- Keep your finger off of the trigger and outside the trigger guard until you are ready to shoot.
- Be certain of your target.
Today, just about every public and private training institution, as well as outfits that put armed people out in the field, use some variation of these rules. In my classes, I still prefer to use them in their unmodified form. Let’s take a look and see what they are all about and see if you agree with me.
Rule 1: All Guns Are Always Loaded
A good part of my career was spent in a classroom environment handling and demonstrating various skills with firearms. To this day, when using a live firearm for demonstration purposes, I visually and physically inspect it to verify it to be an unloaded gun and confirm this with one of the students. Does this somehow compromise the meaning and spirit of Rule #1? Not really.
I am of the feeling that if we embrace the concept of some guns are loaded and dangerous while others are not, disaster is right around the corner. If you have one standard of care for guns that you believe are “clear and safe” and a second standard for loaded guns, sooner or later, you will get your wires crossed.
I have been engaged in firearms instruction in one capacity or another for over 40 years and have unfortunately witnessed dangerous gun handling where the user tried to excuse it because “it’s not loaded” with live ammunition. Along similar lines, I have also been present when guns went bang when they shouldn’t have.
I, for one, do not buy into the concept of “treat every firearm as if they were loaded”. That message is diluted and does not carry the same weight as the original rule. As far as I’m concerned, they are all loaded until proven otherwise but are still treated with the same standard of care.
When accepting a firearm from another person who claims it is unloaded, it’s still your responsibility to double-check. Never assume a gun is unloaded. Ultimately, the “I didn’t know it was loaded” excuse does not absolve you of responsibility in the event of an negligent discharge.
Rule 2: Never Let Your Muzzle Cover Anything You Are Not Willing to Destroy
A squared-away handler of firearms controls where the gun is pointed at all times. Quite simply, destruction originates from the barrel of the gun. If the end of the barrel doesn’t cross your body parts, other people or things you don’t want to put holes in, you are going down the right path.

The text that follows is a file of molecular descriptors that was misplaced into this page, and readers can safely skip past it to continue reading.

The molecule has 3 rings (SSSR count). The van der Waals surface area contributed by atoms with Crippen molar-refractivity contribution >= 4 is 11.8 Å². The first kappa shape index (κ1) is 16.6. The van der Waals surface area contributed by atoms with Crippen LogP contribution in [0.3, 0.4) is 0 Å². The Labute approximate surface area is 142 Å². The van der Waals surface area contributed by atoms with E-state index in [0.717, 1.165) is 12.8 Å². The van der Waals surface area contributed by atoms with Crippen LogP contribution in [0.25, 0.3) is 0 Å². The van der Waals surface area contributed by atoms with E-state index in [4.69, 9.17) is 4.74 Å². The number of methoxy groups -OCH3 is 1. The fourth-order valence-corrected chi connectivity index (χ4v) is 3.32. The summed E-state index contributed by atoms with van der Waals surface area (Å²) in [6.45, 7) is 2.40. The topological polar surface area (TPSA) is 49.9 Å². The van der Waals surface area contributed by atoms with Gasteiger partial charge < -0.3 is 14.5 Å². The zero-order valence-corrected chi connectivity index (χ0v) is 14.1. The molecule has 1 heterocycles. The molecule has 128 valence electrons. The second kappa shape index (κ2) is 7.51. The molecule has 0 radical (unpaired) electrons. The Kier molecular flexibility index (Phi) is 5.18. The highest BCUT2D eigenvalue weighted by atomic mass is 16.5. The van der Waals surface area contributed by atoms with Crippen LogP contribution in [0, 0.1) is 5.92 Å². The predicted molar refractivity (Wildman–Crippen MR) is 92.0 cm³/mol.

Unfortunately, some firearms users may take a pretty casual view of this and excuse their inattentiveness with a response of “It’s not loaded.” Some years ago, in an instructor-level class I was assisting in, I remember looking down the muzzle of an MP5 SMG and getting such a response. I can assure you my verbal retort to this indiscretion was memorable.
When using handguns on the range, the muzzle must only travel in a 90-degree arc from the holster to the target and back. There should not be any turning with gun in hand to the side or rear, as the end of the gun will inevitably cover someone it should not. And extreme care should be used when bending down with a shotgun or rifle slung on the shoulder as the muzzle can cross an unsafe direction.
The most common violation of Rule 2 is pointing the muzzle at your own parts. I have often watched a shooter use the support hand either to move clothing out of the way or to open the mouth of a collapsed holster to return the gun. When doing so, the muzzle covers the hand or wrist. Be sure to use a holster that does not collapse on the draw and allows for a one-handed return. When shooting from odd positions or even returning from a kneeling position, make sure you are not pointing the end of the gun at your legs.